KL Loss. In order to model the noise encoder branch, we add a KL divergence loss to regularize the distribution of the noise code

to be close to the normal distribution that

, where .

The full objective function of our method is summarized as follows:


where the hyper-parameters control the importance of each term.

Restoration: After learning, we only retain the cross encoder-generator network , extracts the domain-invariant representation from corrupted sample , and recover the clean image from the that .

Figure 5: Sample results from Kodak dataset. Best detail visualization by zooming in.

4 Experiments

In this section, we first give the implementation details of our method for classical image denoising. Traditional metrics, such as Peak-Signal-Noise-Rate (PSNR) and Structural Similarity (SSIM), are used for evaluation in experiments. Detailed results on synthetic and real noise removal tasks are shown with other state-of-the-art methods. For the synthetic noise removal, we start with general noise distributions including additive white Gaussian noise (AWGN) and Poisson noise. Two well-known datasets BSD68 [27] and Kodak are used to verify the performance of our method in denoising and texture restoration. Furthermore, the real noise images from the medical Low-Dose Computed Tomography (LDCT) dataset are used to evaluate the generalized capacity of the method. Extra ablation study is used to verify the effectiveness of the proposed framework.

Ours 32.37 1.55 0.957 0.01
Table 2: Quantitative results for Poisson noise.

4.1 Implementation

We follow the similar network architecture as the one used in [21]

, the difference is we introduce an extra noise encoder branch and remove the shared-weight encoder. Representation discriminator is a full convolutional network structure, which stacks four convolutional layers with two strides and a global average pooling layer. Proposed framework is implemented with Pytorch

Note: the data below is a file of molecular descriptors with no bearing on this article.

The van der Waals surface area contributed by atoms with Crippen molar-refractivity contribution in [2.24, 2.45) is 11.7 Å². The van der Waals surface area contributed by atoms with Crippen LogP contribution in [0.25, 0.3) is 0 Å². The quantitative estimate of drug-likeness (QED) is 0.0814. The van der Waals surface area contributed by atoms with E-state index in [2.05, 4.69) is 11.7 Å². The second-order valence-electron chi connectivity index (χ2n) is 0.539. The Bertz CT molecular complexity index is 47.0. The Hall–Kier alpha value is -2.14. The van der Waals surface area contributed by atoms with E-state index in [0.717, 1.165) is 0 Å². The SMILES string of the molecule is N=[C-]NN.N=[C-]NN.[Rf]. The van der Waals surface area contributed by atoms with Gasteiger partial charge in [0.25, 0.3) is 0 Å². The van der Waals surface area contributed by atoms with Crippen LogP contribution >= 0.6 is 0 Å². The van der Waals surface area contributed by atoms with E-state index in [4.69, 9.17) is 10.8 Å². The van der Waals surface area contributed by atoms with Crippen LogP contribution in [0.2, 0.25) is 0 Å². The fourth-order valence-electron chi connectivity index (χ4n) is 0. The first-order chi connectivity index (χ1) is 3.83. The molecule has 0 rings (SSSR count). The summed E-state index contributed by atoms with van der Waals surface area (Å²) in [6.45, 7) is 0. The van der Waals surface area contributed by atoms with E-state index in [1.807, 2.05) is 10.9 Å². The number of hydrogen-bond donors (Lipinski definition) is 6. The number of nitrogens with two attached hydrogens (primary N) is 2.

[30] and an Nvidia TITAN-V GPU is used in experiments. During the training, we use Adam [16] to perform optimization and momentum is set to 0.9. The learning rate is initially set to 0.0001 and exponential decay over the 10K iterators. In all experiments, we randomly crop 6464 patches with batch size of 16 for training. Hyper-parameters are set to , , and .

4.2 Synthetic Noise Removal

We train the model with the images from the Pascal2007 [6]

training set. Samples are randomly divided into two parts without coinciding. We add different noise-levels to each sample in part one, which is viewed as corrupted set, and another is clean set. Proposed method needs to estimate the magnitude of noise while removing it (“blind” image denoising). Some supervised and unsupervised based methods are selected to evaluate.

AWGN Removal.

We add the AWGN with zero mean and standard deviation randomly generated with ranges from 5 to 50 for each training example, test on BSD68 with

. The representative unsupervised methods, including DIP [32], Noise2Noise (N2N) [19], CycleGAN [40], UNIT [21] and DRNet [23], and supervised methods (e.g., RedNet-30 [26] and DnCNN [39]), are selected to compare the performance on image denoising. Traditional BM3D is also included for evaluation. For CycleGAN, UNIT and DRNet, we retrain them with the same training data.

The visualized results from BSD68 dataset are given in Fig. 4. Although all the methods show the ability for noise reduction, domain transfer based unsupervised methods, including CycleGAN, UNIT and DRNet, have obvious domain shift problems, e.g., inconsistent brightness and undesired artifacts, resulting in worse visual perception. N2N and DIP achieve higher PSNR and SSIM. However, DIP loses fine local details and leads to over-smoothness in the generated images. Depending on the zero-mean distribution prior, N2N achieves similar results with other supervised methods, such as RedNet-30 and DnCNN. Our approach presents comparable performance on noise removal and texture preserving. Although the PSNR is slightly lower than other supervised methods’, our method achieves better visual consistency with natural images. Quantitative results for BSD68 are given in Table. 1. The proposed method shows stronger ability to blind image denoising.

Poisson Noise Removal. For corrupted samples, we randomly generate the noise data from Scikit-image library [33], which generates independent Poisson noise by the number of unique values in the given samples, and test on Kodak111http://r0k.us/graphics/kodak/ dataset. Some representative methods, including DIP, N2N, ANSC [25] and RedNet-30, are selected in our evaluations.

Comprehensive results are shown in Fig. 5 and Table. 2. DIP tends to generate more blurred results. The traditional ANSC method first transforms the Poisson noise into Gaussian (Anscombe transform), then applies the BM3D to remove noise, and finally inverts the transform, achieving higher PSNR and SSIM. Considering the different way of generating Poisson noise, the published RedNet-30 and N2N models don’t achieve the best results. Our method achieves the highest PSNR and SSIM. In addition, visualized results also show that for slight noise signals, the proposed framework has better generalized capacity to remove noise while restoring finer details.

Figure 6: LDCT Reconstruction. The display window is HU. The red circle denotes ROI area.